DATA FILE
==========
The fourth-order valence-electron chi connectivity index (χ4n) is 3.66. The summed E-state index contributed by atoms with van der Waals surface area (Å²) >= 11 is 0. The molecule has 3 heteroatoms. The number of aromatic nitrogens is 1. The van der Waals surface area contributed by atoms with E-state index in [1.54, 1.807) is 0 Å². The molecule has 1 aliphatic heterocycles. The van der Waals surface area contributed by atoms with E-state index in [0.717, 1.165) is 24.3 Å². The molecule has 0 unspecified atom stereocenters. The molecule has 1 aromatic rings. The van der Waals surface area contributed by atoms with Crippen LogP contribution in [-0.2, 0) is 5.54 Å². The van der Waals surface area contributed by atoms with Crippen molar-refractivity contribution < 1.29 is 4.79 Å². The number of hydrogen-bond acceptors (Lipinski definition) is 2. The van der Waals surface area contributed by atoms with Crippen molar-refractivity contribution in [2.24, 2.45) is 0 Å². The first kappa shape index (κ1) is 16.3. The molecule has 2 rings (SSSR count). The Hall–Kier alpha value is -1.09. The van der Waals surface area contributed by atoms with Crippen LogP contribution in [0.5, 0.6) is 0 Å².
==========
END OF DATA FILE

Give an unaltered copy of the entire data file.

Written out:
The fourth-order valence-electron chi connectivity index (χ4n) is 3.66. The summed E-state index contributed by atoms with van der Waals surface area (Å²) >= 11 is 0. The molecule has 3 heteroatoms. The number of aromatic nitrogens is 1. The van der Waals surface area contributed by atoms with E-state index in [1.54, 1.807) is 0 Å². The molecule has 1 aliphatic heterocycles. The van der Waals surface area contributed by atoms with E-state index in [0.717, 1.165) is 24.3 Å². The molecule has 0 unspecified atom stereocenters. The molecule has 1 aromatic rings. The van der Waals surface area contributed by atoms with Crippen LogP contribution in [-0.2, 0) is 5.54 Å². The van der Waals surface area contributed by atoms with Crippen molar-refractivity contribution < 1.29 is 4.79 Å². The number of hydrogen-bond acceptors (Lipinski definition) is 2. The van der Waals surface area contributed by atoms with Crippen molar-refractivity contribution in [2.24, 2.45) is 0 Å². The first kappa shape index (κ1) is 16.3. The molecule has 2 rings (SSSR count). The Hall–Kier alpha value is -1.09. The van der Waals surface area contributed by atoms with Crippen LogP contribution in [0.5, 0.6) is 0 Å².